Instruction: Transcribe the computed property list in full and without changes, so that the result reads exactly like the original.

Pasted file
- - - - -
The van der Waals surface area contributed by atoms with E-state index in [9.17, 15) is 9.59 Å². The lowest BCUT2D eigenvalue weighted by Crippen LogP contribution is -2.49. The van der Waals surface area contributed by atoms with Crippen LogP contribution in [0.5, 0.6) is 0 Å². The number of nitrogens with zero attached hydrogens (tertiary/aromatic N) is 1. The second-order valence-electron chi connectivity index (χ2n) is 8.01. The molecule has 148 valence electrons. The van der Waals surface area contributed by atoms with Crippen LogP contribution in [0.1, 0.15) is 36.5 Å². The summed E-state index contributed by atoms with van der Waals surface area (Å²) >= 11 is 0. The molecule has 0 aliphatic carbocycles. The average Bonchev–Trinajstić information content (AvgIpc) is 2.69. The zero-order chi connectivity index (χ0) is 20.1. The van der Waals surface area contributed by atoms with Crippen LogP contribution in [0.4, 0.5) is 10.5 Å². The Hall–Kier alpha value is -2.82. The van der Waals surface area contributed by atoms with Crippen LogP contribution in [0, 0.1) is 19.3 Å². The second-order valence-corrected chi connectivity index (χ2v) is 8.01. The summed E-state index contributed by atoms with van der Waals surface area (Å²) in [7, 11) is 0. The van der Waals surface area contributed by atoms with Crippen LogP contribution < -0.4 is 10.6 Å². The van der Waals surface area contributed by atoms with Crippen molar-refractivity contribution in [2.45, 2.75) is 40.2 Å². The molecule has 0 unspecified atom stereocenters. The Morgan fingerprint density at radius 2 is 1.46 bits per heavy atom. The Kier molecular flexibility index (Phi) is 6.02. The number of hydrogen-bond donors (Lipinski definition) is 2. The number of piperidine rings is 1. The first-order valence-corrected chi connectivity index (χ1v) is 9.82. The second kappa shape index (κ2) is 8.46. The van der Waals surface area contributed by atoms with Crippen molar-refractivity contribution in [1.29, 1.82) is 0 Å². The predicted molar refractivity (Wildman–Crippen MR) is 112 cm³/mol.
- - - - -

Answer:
The van der Waals surface area contributed by atoms with E-state index in [9.17, 15) is 9.59 Å². The lowest BCUT2D eigenvalue weighted by Crippen LogP contribution is -2.49. The van der Waals surface area contributed by atoms with Crippen LogP contribution in [0.5, 0.6) is 0 Å². The number of nitrogens with zero attached hydrogens (tertiary/aromatic N) is 1. The second-order valence-electron chi connectivity index (χ2n) is 8.01. The molecule has 148 valence electrons. The van der Waals surface area contributed by atoms with Crippen LogP contribution in [0.1, 0.15) is 36.5 Å². The summed E-state index contributed by atoms with van der Waals surface area (Å²) >= 11 is 0. The molecule has 0 aliphatic carbocycles. The average Bonchev–Trinajstić information content (AvgIpc) is 2.69. The zero-order chi connectivity index (χ0) is 20.1. The van der Waals surface area contributed by atoms with Crippen LogP contribution in [0.4, 0.5) is 10.5 Å². The Hall–Kier alpha value is -2.82. The van der Waals surface area contributed by atoms with Crippen LogP contribution in [0, 0.1) is 19.3 Å². The second-order valence-corrected chi connectivity index (χ2v) is 8.01. The summed E-state index contributed by atoms with van der Waals surface area (Å²) in [7, 11) is 0. The van der Waals surface area contributed by atoms with Crippen LogP contribution < -0.4 is 10.6 Å². The van der Waals surface area contributed by atoms with Crippen molar-refractivity contribution in [2.45, 2.75) is 40.2 Å². The molecule has 0 unspecified atom stereocenters. The Morgan fingerprint density at radius 2 is 1.46 bits per heavy atom. The Kier molecular flexibility index (Phi) is 6.02. The number of hydrogen-bond donors (Lipinski definition) is 2. The number of piperidine rings is 1. The first-order valence-corrected chi connectivity index (χ1v) is 9.82. The second kappa shape index (κ2) is 8.46. The van der Waals surface area contributed by atoms with Crippen molar-refractivity contribution in [1.29, 1.82) is 0 Å². The predicted molar refractivity (Wildman–Crippen MR) is 112 cm³/mol.